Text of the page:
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Commonwealth's Counties

Local Government Policy Council Meets with Governor McAuliffe


Pictured: Governor Terry McAuliffe addresses the Joint Money Committees on August 26

The Virginia Association of Counties, the Virginia Municipal League and Virginia First Cities met with Governor Terry McAuliffe and his staff on September 29 to discuss key issues of importance to local government in the upcoming General Assembly session, beginning with an update from the Task Force for Local Government Mandate Review and concluding with a robust discussion among local elected officials about shared concerns.

Governor McAuliffe provided an overview of his Administration’s recent accomplishments, including an agreement on improvements to Interstate 66, enhancements to the school breakfast program, efforts to expand the capacity of the Port of Virginia and work to assist Dulles Airport with retention of its major carriers (the Governor later announced United Airlines had agreed to a long-term lease extension that afternoon).

The Governor reiterated the need to diversify Virginia’s economy and lessen its dependence on federal spending, particularly in light of a potential second round of sequestration scheduled to take place in October 2017. He signaled that Medicaid expansion remains a priority for his Administration, though he indicated that he remains at an impasse with the majority in the General Assembly on this issue.

Secretary of Finance Ric Brown discussed the current revenue situation, explaining that disappointing collections in payroll withholding and sales tax were the largest contributors to the shortfall (See Brown’s Presentation). Although growth in employment was healthy in FY 2016, almost half of that growth was concentrated in lower-paying occupations, which generate less in withholding and provide employees less purchasing power. He suggested that an increase in participation in the freelance “gig” economy may worsen this imbalance. He also speculated that some of the losses in sales tax revenue may be attributable to online purchases, where sales tax owed may or may not be collected. Daniel Timberlake, Director of the Department of Planning and Budget, offered an overview of the process currently underway for state agencies to make spending reductions and outlined the process by which the Governor will assemble his budget amendments, which will be presented to the “money committees” on December 16. He noted that programs providing aid to localities are currently exempt from the requirement for agency spending reductions, but would not promise that they would remain so in the Governor’s upcoming budget.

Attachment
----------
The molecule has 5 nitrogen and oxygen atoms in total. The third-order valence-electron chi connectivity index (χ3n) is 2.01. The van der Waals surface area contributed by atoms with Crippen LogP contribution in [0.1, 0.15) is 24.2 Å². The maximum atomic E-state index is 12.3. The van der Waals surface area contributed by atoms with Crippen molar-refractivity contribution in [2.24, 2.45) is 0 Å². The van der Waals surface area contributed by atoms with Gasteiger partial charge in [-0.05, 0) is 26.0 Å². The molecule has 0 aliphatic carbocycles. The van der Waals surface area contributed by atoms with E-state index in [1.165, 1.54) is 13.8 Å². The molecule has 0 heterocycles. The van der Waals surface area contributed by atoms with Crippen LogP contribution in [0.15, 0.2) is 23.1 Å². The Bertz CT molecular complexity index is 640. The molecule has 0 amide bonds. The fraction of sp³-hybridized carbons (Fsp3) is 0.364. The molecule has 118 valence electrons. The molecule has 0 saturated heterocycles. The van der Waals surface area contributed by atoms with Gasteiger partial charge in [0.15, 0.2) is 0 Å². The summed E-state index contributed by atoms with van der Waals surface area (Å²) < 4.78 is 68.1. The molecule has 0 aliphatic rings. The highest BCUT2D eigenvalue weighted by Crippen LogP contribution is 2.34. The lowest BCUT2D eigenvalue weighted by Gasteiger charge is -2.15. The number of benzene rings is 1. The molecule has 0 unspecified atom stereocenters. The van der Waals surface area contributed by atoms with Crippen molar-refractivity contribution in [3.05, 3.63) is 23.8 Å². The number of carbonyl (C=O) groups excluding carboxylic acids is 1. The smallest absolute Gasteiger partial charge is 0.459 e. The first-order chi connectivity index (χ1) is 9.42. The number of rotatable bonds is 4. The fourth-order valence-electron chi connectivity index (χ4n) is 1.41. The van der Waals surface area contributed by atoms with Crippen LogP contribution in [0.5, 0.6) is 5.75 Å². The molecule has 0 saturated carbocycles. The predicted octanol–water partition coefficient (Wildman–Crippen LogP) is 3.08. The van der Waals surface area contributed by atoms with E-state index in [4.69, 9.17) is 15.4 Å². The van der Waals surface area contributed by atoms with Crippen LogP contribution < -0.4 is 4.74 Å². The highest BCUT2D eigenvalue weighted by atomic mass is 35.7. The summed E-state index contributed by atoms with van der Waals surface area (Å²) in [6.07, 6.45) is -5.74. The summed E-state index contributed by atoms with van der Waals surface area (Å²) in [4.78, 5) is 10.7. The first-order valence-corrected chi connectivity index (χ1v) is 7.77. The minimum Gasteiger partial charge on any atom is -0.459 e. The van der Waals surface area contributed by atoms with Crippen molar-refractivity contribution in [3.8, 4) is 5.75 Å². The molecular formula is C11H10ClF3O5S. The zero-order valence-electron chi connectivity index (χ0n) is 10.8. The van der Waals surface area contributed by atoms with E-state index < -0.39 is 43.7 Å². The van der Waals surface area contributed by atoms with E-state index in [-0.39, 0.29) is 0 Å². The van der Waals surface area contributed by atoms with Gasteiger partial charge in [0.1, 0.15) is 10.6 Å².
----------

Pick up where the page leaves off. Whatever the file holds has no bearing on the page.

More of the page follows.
Secretary of Public Safety and Homeland Security Brian Moran discussed community policing – he applauded local efforts to promote Crisis Intervention Training for law enforcement, attributing recent declines in arrests for minor offenses such as trespassing or disorderly conduct to better training in de-escalating interactions with individuals with mental illness. His office is currently developing a grant application process to distribute federal funding for community-based policing and expects to use the funds to address resources for training, especially in smaller, rural jurisdictions and recruitment and retention of a diverse workforce.

The meeting concluded with an open discussion session, which ranged from the effects of last year’s legislation on proffers to the approaches localities have taken to regulating short-term rentals such as those offered through Airbnb. The need to protect K-12 funding was a common interest. Northern Virginia representatives shared information on expected legislation to amend the compact governing the Metro system and encouraged representatives from other regions to view Metro as an asset to the entire state because it supports Northern Virginia’s economy.

VACo Contact: Katie Boyle

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